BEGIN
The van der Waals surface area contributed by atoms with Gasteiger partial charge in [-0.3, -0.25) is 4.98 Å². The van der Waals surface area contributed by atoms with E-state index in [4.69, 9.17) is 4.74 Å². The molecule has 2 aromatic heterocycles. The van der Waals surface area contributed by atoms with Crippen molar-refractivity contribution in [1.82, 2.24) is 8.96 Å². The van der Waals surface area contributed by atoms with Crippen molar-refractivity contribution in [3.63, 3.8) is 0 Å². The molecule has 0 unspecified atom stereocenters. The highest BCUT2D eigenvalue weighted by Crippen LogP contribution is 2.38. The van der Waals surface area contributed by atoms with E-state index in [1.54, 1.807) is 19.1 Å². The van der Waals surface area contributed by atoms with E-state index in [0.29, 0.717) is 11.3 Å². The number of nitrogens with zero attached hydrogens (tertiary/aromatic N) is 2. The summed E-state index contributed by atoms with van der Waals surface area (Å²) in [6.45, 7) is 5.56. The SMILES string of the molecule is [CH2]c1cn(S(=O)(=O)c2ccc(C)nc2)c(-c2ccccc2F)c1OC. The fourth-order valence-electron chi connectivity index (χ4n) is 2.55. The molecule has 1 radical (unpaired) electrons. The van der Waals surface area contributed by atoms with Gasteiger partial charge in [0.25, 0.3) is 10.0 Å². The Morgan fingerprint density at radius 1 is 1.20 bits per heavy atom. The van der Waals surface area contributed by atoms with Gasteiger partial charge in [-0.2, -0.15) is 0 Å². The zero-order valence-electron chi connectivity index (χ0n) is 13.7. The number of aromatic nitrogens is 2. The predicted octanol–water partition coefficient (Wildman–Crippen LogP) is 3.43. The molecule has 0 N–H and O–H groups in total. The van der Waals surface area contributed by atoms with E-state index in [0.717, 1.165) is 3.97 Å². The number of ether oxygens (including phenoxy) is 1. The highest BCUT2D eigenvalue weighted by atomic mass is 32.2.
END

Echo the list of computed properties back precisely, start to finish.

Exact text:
The van der Waals surface area contributed by atoms with Gasteiger partial charge in [-0.3, -0.25) is 4.98 Å². The van der Waals surface area contributed by atoms with E-state index in [4.69, 9.17) is 4.74 Å². The molecule has 2 aromatic heterocycles. The van der Waals surface area contributed by atoms with Crippen molar-refractivity contribution in [1.82, 2.24) is 8.96 Å². The van der Waals surface area contributed by atoms with Crippen molar-refractivity contribution in [3.63, 3.8) is 0 Å². The molecule has 0 unspecified atom stereocenters. The highest BCUT2D eigenvalue weighted by Crippen LogP contribution is 2.38. The van der Waals surface area contributed by atoms with E-state index in [1.54, 1.807) is 19.1 Å². The van der Waals surface area contributed by atoms with E-state index in [0.29, 0.717) is 11.3 Å². The number of nitrogens with zero attached hydrogens (tertiary/aromatic N) is 2. The summed E-state index contributed by atoms with van der Waals surface area (Å²) in [6.45, 7) is 5.56. The SMILES string of the molecule is [CH2]c1cn(S(=O)(=O)c2ccc(C)nc2)c(-c2ccccc2F)c1OC. The fourth-order valence-electron chi connectivity index (χ4n) is 2.55. The molecule has 1 radical (unpaired) electrons. The van der Waals surface area contributed by atoms with Gasteiger partial charge in [0.25, 0.3) is 10.0 Å². The Morgan fingerprint density at radius 1 is 1.20 bits per heavy atom. The van der Waals surface area contributed by atoms with Gasteiger partial charge in [-0.2, -0.15) is 0 Å². The zero-order valence-electron chi connectivity index (χ0n) is 13.7. The number of aromatic nitrogens is 2. The predicted octanol–water partition coefficient (Wildman–Crippen LogP) is 3.43. The molecule has 0 N–H and O–H groups in total. The van der Waals surface area contributed by atoms with E-state index in [0.717, 1.165) is 3.97 Å². The number of ether oxygens (including phenoxy) is 1. The highest BCUT2D eigenvalue weighted by atomic mass is 32.2.